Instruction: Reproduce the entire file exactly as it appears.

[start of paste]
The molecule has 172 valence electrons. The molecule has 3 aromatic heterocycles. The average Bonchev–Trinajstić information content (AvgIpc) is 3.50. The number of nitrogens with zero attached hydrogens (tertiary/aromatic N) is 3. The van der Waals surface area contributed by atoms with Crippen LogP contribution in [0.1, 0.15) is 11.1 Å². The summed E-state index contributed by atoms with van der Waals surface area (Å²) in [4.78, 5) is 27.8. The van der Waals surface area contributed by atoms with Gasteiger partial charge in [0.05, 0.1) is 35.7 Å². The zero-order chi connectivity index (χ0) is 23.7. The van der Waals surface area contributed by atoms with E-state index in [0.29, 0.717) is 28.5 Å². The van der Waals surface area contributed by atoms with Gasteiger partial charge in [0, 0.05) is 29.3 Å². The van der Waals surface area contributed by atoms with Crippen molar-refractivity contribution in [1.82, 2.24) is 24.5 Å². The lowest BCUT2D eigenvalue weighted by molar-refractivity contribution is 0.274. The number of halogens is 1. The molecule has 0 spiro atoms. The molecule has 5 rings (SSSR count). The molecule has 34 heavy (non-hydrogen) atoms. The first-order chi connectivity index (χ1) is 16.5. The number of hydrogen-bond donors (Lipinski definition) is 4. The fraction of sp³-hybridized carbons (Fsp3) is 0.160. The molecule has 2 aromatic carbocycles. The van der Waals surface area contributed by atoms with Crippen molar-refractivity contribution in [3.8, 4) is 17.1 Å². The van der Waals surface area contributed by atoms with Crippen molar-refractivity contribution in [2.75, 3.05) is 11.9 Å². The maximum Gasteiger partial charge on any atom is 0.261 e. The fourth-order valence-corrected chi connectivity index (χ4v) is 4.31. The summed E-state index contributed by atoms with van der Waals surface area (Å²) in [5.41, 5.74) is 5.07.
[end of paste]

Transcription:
The molecule has 172 valence electrons. The molecule has 3 aromatic heterocycles. The average Bonchev–Trinajstić information content (AvgIpc) is 3.50. The number of nitrogens with zero attached hydrogens (tertiary/aromatic N) is 3. The van der Waals surface area contributed by atoms with Crippen LogP contribution in [0.1, 0.15) is 11.1 Å². The summed E-state index contributed by atoms with van der Waals surface area (Å²) in [4.78, 5) is 27.8. The van der Waals surface area contributed by atoms with Gasteiger partial charge in [0.05, 0.1) is 35.7 Å². The zero-order chi connectivity index (χ0) is 23.7. The van der Waals surface area contributed by atoms with E-state index in [0.29, 0.717) is 28.5 Å². The van der Waals surface area contributed by atoms with Gasteiger partial charge in [0, 0.05) is 29.3 Å². The van der Waals surface area contributed by atoms with Crippen molar-refractivity contribution in [1.82, 2.24) is 24.5 Å². The lowest BCUT2D eigenvalue weighted by molar-refractivity contribution is 0.274. The number of halogens is 1. The molecule has 0 spiro atoms. The molecule has 5 rings (SSSR count). The molecule has 34 heavy (non-hydrogen) atoms. The first-order chi connectivity index (χ1) is 16.5. The number of hydrogen-bond donors (Lipinski definition) is 4. The fraction of sp³-hybridized carbons (Fsp3) is 0.160. The molecule has 2 aromatic carbocycles. The van der Waals surface area contributed by atoms with Crippen molar-refractivity contribution in [3.8, 4) is 17.1 Å². The van der Waals surface area contributed by atoms with Crippen molar-refractivity contribution in [2.75, 3.05) is 11.9 Å². The maximum Gasteiger partial charge on any atom is 0.261 e. The fourth-order valence-corrected chi connectivity index (χ4v) is 4.31. The summed E-state index contributed by atoms with van der Waals surface area (Å²) in [5.41, 5.74) is 5.07.